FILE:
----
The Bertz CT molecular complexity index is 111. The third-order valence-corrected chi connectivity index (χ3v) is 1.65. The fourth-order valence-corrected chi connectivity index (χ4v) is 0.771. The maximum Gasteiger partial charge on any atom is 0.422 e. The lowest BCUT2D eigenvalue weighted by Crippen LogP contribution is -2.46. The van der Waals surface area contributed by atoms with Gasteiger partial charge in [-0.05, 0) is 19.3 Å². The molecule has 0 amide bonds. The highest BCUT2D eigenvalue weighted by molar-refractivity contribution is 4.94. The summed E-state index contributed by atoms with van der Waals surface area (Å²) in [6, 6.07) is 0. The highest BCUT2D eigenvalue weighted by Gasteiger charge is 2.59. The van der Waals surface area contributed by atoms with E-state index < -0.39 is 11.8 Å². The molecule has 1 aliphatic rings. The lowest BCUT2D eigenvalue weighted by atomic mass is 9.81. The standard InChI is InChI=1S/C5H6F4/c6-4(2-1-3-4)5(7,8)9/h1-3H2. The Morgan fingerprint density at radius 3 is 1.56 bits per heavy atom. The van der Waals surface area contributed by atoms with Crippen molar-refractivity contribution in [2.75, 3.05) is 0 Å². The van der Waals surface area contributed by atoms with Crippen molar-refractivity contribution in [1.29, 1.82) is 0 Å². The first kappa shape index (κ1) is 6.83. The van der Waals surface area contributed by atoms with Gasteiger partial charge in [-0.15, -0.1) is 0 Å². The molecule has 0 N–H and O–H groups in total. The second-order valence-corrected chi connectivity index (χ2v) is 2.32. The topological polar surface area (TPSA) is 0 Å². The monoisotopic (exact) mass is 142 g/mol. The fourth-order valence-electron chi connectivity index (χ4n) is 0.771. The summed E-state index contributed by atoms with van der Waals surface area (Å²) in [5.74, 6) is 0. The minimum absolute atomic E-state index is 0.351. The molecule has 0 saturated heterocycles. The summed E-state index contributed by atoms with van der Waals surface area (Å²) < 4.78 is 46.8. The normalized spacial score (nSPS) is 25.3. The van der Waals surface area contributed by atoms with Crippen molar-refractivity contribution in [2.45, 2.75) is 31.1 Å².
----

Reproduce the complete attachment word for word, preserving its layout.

The Bertz CT molecular complexity index is 111. The third-order valence-corrected chi connectivity index (χ3v) is 1.65. The fourth-order valence-corrected chi connectivity index (χ4v) is 0.771. The maximum Gasteiger partial charge on any atom is 0.422 e. The lowest BCUT2D eigenvalue weighted by Crippen LogP contribution is -2.46. The van der Waals surface area contributed by atoms with Gasteiger partial charge in [-0.05, 0) is 19.3 Å². The molecule has 0 amide bonds. The highest BCUT2D eigenvalue weighted by molar-refractivity contribution is 4.94. The summed E-state index contributed by atoms with van der Waals surface area (Å²) in [6, 6.07) is 0. The highest BCUT2D eigenvalue weighted by Gasteiger charge is 2.59. The van der Waals surface area contributed by atoms with E-state index < -0.39 is 11.8 Å². The molecule has 1 aliphatic rings. The lowest BCUT2D eigenvalue weighted by atomic mass is 9.81. The standard InChI is InChI=1S/C5H6F4/c6-4(2-1-3-4)5(7,8)9/h1-3H2. The Morgan fingerprint density at radius 3 is 1.56 bits per heavy atom. The van der Waals surface area contributed by atoms with Crippen molar-refractivity contribution in [2.75, 3.05) is 0 Å². The van der Waals surface area contributed by atoms with Crippen molar-refractivity contribution in [1.29, 1.82) is 0 Å². The first kappa shape index (κ1) is 6.83. The van der Waals surface area contributed by atoms with Gasteiger partial charge in [-0.15, -0.1) is 0 Å². The molecule has 0 N–H and O–H groups in total. The second-order valence-corrected chi connectivity index (χ2v) is 2.32. The topological polar surface area (TPSA) is 0 Å². The monoisotopic (exact) mass is 142 g/mol. The fourth-order valence-electron chi connectivity index (χ4n) is 0.771. The summed E-state index contributed by atoms with van der Waals surface area (Å²) in [5.74, 6) is 0. The minimum absolute atomic E-state index is 0.351. The molecule has 0 saturated heterocycles. The summed E-state index contributed by atoms with van der Waals surface area (Å²) < 4.78 is 46.8. The normalized spacial score (nSPS) is 25.3. The van der Waals surface area contributed by atoms with Crippen molar-refractivity contribution in [2.45, 2.75) is 31.1 Å².